This month only, get a FREE Primal Bone Broth with the purchase of any small bag of Fromm Pet Food!
A new year means a new resolution for many of us. As you’re thinking of ways to better yourself, you should also consider the life and wellbeing of your pet. Would you feed a different food? Would you give your dog more exercised attention? Here are the top five steps to improve your dog’s health in one year, from Dogs Naturally Magazine:
1. Feed a Raw Diet
One of the best ways to immediately improve your dog’s health is to toss that bag of kibble in the trash and begin feeding a fresh, raw diet. There’s nothing magical about what’s in the raw diet, but more importantly is what’s not in it.
Kibble needs to contain at least 30% starchy carbohydrates to hold together. Some kibbles contain as much as 60% starch, and kibble manufacturers aren’t required to say how much is in the food. Starch is a problem for a few important reasons:
- Mycotoxins – Starch is a breeding ground for molds, which produce a by-product called mycotoxin. Mycotoxin can contaminate crops before they’re harvested or after your dog’s food is made. Mycotoxins are extremely harmful to your dog and one mycotoxin in particular, aflatoxin, is the most potent carcinogen (cancer-causing compound) found in nature. A 2015 study in Animal Feed Science & Technology found that nearly all pet foods were contaminated with mycotoxins.
- Antinutrients – Antinutrients are naturally occurring or man-made substances in food that can interfere with the absorption of vitamins, minerals, and other nutrients and with digestive enzymes. The most common sources of antinutrients include grains, beans, legumes, and nuts.
- Glycemic Load – The glycemic load of foods is an indication of how quickly it raises the blood sugar. A small, steady amount of carbs or starch in the diet is fairly harmless, but when large amounts are added, this can cause obesity and insulin resistance. Over time, your dog will become less sensitive to insulin and his pancreas will have to work harder to produce more insulin and can become exhausted, which can lead to pancreatitis and diabetes. Insulin resistance can also increase the risk of thyroid disease, obesity, and some types of cancer.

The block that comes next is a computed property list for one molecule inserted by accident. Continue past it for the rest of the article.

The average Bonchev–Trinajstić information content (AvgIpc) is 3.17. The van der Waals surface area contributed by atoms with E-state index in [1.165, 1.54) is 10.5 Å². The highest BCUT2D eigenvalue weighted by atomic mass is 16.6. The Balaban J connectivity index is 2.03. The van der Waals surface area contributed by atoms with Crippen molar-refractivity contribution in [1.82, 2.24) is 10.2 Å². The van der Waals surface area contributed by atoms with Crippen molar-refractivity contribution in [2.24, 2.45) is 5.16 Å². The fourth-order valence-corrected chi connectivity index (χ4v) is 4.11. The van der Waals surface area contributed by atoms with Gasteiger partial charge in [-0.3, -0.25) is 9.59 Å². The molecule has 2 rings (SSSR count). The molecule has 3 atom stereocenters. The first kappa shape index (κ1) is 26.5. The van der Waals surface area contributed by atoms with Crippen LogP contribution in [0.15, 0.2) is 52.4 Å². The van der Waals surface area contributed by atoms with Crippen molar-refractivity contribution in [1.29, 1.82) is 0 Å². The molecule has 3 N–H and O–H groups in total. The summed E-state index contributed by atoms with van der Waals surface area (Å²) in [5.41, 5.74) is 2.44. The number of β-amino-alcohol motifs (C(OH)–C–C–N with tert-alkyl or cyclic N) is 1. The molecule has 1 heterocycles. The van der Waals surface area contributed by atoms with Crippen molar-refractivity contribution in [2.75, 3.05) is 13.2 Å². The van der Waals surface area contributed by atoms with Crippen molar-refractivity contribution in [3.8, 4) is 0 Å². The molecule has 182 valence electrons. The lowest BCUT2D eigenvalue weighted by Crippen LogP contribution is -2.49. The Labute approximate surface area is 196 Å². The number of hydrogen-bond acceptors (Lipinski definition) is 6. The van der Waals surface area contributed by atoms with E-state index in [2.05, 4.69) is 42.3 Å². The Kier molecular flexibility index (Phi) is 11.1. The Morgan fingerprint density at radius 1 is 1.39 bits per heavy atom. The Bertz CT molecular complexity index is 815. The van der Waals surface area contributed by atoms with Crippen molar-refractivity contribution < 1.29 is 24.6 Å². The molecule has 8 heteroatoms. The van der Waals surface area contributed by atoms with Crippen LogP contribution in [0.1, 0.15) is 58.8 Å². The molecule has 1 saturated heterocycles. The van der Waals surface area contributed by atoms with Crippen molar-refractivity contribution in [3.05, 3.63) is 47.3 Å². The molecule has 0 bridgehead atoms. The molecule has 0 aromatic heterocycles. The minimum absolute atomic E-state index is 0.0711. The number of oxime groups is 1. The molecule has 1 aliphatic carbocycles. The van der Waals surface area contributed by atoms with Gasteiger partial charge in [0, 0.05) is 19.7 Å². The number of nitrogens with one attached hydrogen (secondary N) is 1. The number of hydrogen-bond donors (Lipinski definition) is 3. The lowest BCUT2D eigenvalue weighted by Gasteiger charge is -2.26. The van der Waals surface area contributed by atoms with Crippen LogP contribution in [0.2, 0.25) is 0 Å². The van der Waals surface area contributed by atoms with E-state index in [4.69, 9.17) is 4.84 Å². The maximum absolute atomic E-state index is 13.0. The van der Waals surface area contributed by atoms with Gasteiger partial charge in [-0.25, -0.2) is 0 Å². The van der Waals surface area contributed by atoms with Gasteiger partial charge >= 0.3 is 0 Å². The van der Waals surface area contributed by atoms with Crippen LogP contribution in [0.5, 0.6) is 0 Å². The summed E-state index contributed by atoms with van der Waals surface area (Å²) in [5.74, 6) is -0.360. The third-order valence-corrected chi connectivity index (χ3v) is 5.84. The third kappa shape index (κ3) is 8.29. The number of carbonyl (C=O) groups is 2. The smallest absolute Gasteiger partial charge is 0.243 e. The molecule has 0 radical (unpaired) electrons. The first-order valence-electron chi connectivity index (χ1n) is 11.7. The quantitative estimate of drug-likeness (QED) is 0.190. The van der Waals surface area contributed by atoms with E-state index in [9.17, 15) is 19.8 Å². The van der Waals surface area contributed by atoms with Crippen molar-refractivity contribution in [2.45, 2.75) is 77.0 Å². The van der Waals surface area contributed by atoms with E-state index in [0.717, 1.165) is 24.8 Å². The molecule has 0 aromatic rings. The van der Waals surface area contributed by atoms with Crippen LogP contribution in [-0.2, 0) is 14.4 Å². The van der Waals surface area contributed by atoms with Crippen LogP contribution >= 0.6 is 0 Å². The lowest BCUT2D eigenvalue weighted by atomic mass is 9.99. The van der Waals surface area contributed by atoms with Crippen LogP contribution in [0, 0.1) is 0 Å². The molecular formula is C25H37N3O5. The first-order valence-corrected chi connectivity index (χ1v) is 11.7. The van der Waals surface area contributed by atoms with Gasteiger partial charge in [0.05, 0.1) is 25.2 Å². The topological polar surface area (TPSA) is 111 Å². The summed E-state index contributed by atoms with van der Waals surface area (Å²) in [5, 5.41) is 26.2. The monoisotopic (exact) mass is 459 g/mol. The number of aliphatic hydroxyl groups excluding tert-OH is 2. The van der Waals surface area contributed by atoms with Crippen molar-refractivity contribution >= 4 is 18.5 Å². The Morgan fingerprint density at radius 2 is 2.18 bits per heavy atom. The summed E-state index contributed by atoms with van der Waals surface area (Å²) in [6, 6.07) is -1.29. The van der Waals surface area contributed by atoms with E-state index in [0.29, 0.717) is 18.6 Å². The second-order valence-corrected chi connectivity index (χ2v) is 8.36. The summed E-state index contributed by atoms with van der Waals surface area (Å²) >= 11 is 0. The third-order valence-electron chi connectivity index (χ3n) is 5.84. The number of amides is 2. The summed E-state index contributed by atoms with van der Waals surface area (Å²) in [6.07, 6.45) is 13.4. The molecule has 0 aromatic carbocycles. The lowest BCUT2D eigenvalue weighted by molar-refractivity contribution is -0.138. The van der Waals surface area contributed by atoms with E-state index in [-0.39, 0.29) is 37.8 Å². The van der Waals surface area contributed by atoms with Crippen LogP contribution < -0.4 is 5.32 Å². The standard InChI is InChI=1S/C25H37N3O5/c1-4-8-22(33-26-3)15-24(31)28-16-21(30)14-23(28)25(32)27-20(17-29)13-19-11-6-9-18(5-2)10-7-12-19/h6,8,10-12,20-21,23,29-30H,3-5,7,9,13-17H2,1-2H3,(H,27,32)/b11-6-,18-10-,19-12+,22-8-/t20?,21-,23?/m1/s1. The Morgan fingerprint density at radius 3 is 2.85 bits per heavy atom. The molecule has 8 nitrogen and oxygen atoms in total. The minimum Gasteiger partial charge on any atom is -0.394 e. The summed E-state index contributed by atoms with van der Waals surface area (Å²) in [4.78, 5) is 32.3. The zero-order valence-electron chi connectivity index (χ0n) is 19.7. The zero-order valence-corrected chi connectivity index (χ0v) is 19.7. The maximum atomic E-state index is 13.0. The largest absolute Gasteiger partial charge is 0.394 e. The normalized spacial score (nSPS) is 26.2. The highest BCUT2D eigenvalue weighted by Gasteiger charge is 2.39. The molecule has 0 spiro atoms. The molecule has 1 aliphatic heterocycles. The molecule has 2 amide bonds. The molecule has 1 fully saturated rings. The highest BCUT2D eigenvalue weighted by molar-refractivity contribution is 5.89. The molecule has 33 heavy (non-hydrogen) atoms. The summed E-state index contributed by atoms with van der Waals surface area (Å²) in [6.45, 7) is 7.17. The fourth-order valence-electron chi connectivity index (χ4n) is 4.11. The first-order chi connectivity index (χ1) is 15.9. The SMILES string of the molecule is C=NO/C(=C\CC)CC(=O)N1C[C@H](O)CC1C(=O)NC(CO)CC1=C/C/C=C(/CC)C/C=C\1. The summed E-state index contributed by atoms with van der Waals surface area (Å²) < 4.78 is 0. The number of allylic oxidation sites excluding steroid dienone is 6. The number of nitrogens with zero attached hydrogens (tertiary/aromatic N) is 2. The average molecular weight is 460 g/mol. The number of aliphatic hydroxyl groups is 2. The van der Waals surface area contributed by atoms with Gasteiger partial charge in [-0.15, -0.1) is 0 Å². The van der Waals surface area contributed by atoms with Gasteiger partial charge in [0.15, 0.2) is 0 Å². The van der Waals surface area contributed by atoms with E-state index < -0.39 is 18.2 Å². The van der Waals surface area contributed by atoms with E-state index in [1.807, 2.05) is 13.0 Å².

2. Replace Dewormers With Herbs
For most dog owners, tapeworms, whipworms or other parasites can mean a trip to the vet. Conventional chemical dewormers contain really harmful ingredients that can have dangerous side effects. Here are some of the most common:
- Fenbendazole – can cause vomiting, lethargy, weight loss, diarrhea, inflammation, even death
- Pyrantel – can cause vomiting, weight loss, depression, even death
- Prazinquantel – can cause lethargy, vomiting, diarrhea, depression, even death
Many of the most widely prescribed dewormers contain these ingredients in combination with other drugs, often making them even more risky. As a part of your plan to improve your dog’s health, you can skip these and replace them with herbs and other natural dewormers. Hopefully you’ll find a good holistic vet to help you out, but you can try these on your own to get started:
- Diatomaceous Earth (DE) – Food grade DE can reduce the number of worms in your dog. Feed small dogs a teaspoon per day and dogs over 55 pounds up to a tablespoon per day. Make sure it’s well mixed in his food, as inhaling DE can irritate your dog’s lungs. You can pick up DE at your nearest Brookside Barkery.
- Oregon Grape – Oregon grape is an anti-parasitic, so it’s a perfect natural dewormer. Give it as a tincture, using 12 drops per 20 pounds. It’s also an effective antibiotic and liver tonic. Note: Don’t give this herb to dogs with liver disease or to pregnant dogs.
- Chamomile – Chamomile is great for preventing and getting rid of roundworms and whipworms. In glycerin tincture form, give 0.25 ml to .50 ml per 20 lbs of body weight twice daily, placed in your dog’s mouth or added to water.
Along with herbs, there are many foods you can give to prevent and get rid of worms. Remember that a healthy gut is unattractive to worms, so a raw food diet is a really good start in preventing them. Fermented veggies, pimpkin seeds, pineapple, papaya, grated carrots, watercress, fennel, and cucumber are all great ways to help your dog fight worms.
3. Replace Fish Oils with Healthier Oils